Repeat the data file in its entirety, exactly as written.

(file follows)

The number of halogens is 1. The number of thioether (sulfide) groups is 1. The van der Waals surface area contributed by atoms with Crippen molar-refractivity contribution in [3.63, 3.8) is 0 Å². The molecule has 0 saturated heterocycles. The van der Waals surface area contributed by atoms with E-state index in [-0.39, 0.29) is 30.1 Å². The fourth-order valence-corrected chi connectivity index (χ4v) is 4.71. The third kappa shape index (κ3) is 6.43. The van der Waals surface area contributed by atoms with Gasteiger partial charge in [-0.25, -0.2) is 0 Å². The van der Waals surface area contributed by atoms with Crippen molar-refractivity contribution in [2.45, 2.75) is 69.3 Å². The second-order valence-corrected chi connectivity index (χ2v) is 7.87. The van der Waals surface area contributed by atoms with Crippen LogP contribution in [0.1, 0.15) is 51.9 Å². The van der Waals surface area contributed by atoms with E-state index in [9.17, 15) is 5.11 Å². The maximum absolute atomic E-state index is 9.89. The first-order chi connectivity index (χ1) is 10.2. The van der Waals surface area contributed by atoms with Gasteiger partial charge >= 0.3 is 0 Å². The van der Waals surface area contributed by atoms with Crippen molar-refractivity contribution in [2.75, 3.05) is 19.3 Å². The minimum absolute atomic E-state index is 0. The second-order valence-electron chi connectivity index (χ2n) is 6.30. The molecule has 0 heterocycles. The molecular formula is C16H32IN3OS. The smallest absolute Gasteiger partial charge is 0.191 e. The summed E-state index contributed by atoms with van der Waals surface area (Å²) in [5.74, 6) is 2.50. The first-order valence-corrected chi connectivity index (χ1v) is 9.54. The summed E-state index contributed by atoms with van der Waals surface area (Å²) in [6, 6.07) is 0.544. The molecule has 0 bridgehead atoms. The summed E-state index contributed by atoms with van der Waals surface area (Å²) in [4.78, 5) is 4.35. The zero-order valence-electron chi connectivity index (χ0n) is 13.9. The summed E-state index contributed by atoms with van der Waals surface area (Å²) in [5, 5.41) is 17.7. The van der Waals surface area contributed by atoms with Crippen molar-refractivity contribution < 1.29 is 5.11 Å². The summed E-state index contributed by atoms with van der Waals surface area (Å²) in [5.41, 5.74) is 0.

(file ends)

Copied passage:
The number of halogens is 1. The number of thioether (sulfide) groups is 1. The van der Waals surface area contributed by atoms with Crippen molar-refractivity contribution in [3.63, 3.8) is 0 Å². The molecule has 0 saturated heterocycles. The van der Waals surface area contributed by atoms with E-state index in [-0.39, 0.29) is 30.1 Å². The fourth-order valence-corrected chi connectivity index (χ4v) is 4.71. The third kappa shape index (κ3) is 6.43. The van der Waals surface area contributed by atoms with Gasteiger partial charge in [-0.25, -0.2) is 0 Å². The van der Waals surface area contributed by atoms with Crippen molar-refractivity contribution in [2.45, 2.75) is 69.3 Å². The second-order valence-corrected chi connectivity index (χ2v) is 7.87. The van der Waals surface area contributed by atoms with Crippen LogP contribution in [0.1, 0.15) is 51.9 Å². The van der Waals surface area contributed by atoms with E-state index in [9.17, 15) is 5.11 Å². The maximum absolute atomic E-state index is 9.89. The first-order chi connectivity index (χ1) is 10.2. The van der Waals surface area contributed by atoms with Gasteiger partial charge >= 0.3 is 0 Å². The van der Waals surface area contributed by atoms with Crippen molar-refractivity contribution in [2.75, 3.05) is 19.3 Å². The minimum absolute atomic E-state index is 0. The second-order valence-electron chi connectivity index (χ2n) is 6.30. The molecule has 0 heterocycles. The molecular formula is C16H32IN3OS. The smallest absolute Gasteiger partial charge is 0.191 e. The summed E-state index contributed by atoms with van der Waals surface area (Å²) in [5.74, 6) is 2.50. The first-order valence-corrected chi connectivity index (χ1v) is 9.54. The summed E-state index contributed by atoms with van der Waals surface area (Å²) in [6, 6.07) is 0.544. The molecule has 0 bridgehead atoms. The summed E-state index contributed by atoms with van der Waals surface area (Å²) in [4.78, 5) is 4.35. The zero-order valence-electron chi connectivity index (χ0n) is 13.9. The summed E-state index contributed by atoms with van der Waals surface area (Å²) in [5, 5.41) is 17.7. The van der Waals surface area contributed by atoms with Crippen molar-refractivity contribution < 1.29 is 5.11 Å². The summed E-state index contributed by atoms with van der Waals surface area (Å²) in [5.41, 5.74) is 0.